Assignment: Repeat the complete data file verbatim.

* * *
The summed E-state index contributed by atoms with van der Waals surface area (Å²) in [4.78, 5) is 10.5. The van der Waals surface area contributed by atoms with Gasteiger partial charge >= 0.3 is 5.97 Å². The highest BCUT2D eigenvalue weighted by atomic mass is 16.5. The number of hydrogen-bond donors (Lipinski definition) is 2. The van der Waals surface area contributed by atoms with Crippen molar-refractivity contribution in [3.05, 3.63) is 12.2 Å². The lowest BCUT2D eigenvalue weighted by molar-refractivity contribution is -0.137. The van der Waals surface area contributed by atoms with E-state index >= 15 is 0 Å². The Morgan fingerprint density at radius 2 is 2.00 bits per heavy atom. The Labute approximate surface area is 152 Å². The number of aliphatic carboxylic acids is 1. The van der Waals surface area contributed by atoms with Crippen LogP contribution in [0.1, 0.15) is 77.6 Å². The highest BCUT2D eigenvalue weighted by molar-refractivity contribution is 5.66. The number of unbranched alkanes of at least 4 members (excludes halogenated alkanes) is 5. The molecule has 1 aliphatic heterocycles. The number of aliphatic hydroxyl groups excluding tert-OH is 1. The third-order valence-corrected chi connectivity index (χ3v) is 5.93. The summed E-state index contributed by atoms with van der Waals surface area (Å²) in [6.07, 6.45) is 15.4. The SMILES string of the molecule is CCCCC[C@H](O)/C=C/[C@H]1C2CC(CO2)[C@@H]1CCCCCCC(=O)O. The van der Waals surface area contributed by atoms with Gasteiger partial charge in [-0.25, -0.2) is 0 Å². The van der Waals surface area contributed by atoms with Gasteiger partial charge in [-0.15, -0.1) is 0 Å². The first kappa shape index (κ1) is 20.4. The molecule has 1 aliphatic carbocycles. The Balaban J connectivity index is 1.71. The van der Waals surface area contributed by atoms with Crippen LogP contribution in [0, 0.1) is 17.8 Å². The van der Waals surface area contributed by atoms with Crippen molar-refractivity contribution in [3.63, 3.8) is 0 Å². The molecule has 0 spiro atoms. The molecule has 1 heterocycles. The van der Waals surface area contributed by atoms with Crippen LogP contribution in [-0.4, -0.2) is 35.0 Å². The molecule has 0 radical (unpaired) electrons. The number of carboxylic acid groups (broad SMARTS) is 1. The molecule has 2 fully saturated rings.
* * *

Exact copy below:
The summed E-state index contributed by atoms with van der Waals surface area (Å²) in [4.78, 5) is 10.5. The van der Waals surface area contributed by atoms with Gasteiger partial charge >= 0.3 is 5.97 Å². The highest BCUT2D eigenvalue weighted by atomic mass is 16.5. The number of hydrogen-bond donors (Lipinski definition) is 2. The van der Waals surface area contributed by atoms with Crippen molar-refractivity contribution in [3.05, 3.63) is 12.2 Å². The lowest BCUT2D eigenvalue weighted by molar-refractivity contribution is -0.137. The van der Waals surface area contributed by atoms with E-state index >= 15 is 0 Å². The Morgan fingerprint density at radius 2 is 2.00 bits per heavy atom. The Labute approximate surface area is 152 Å². The number of aliphatic carboxylic acids is 1. The van der Waals surface area contributed by atoms with Crippen LogP contribution in [0.1, 0.15) is 77.6 Å². The highest BCUT2D eigenvalue weighted by molar-refractivity contribution is 5.66. The number of unbranched alkanes of at least 4 members (excludes halogenated alkanes) is 5. The molecule has 1 aliphatic heterocycles. The number of aliphatic hydroxyl groups excluding tert-OH is 1. The third-order valence-corrected chi connectivity index (χ3v) is 5.93. The summed E-state index contributed by atoms with van der Waals surface area (Å²) in [6.07, 6.45) is 15.4. The SMILES string of the molecule is CCCCC[C@H](O)/C=C/[C@H]1C2CC(CO2)[C@@H]1CCCCCCC(=O)O. The van der Waals surface area contributed by atoms with Gasteiger partial charge in [-0.25, -0.2) is 0 Å². The van der Waals surface area contributed by atoms with Gasteiger partial charge in [-0.15, -0.1) is 0 Å². The first kappa shape index (κ1) is 20.4. The molecule has 1 aliphatic carbocycles. The Balaban J connectivity index is 1.71. The van der Waals surface area contributed by atoms with Crippen LogP contribution in [0, 0.1) is 17.8 Å². The van der Waals surface area contributed by atoms with Crippen molar-refractivity contribution in [3.63, 3.8) is 0 Å². The molecule has 0 spiro atoms. The molecule has 1 heterocycles. The van der Waals surface area contributed by atoms with Crippen LogP contribution in [-0.4, -0.2) is 35.0 Å². The molecule has 0 radical (unpaired) electrons. The number of carboxylic acid groups (broad SMARTS) is 1. The molecule has 2 fully saturated rings.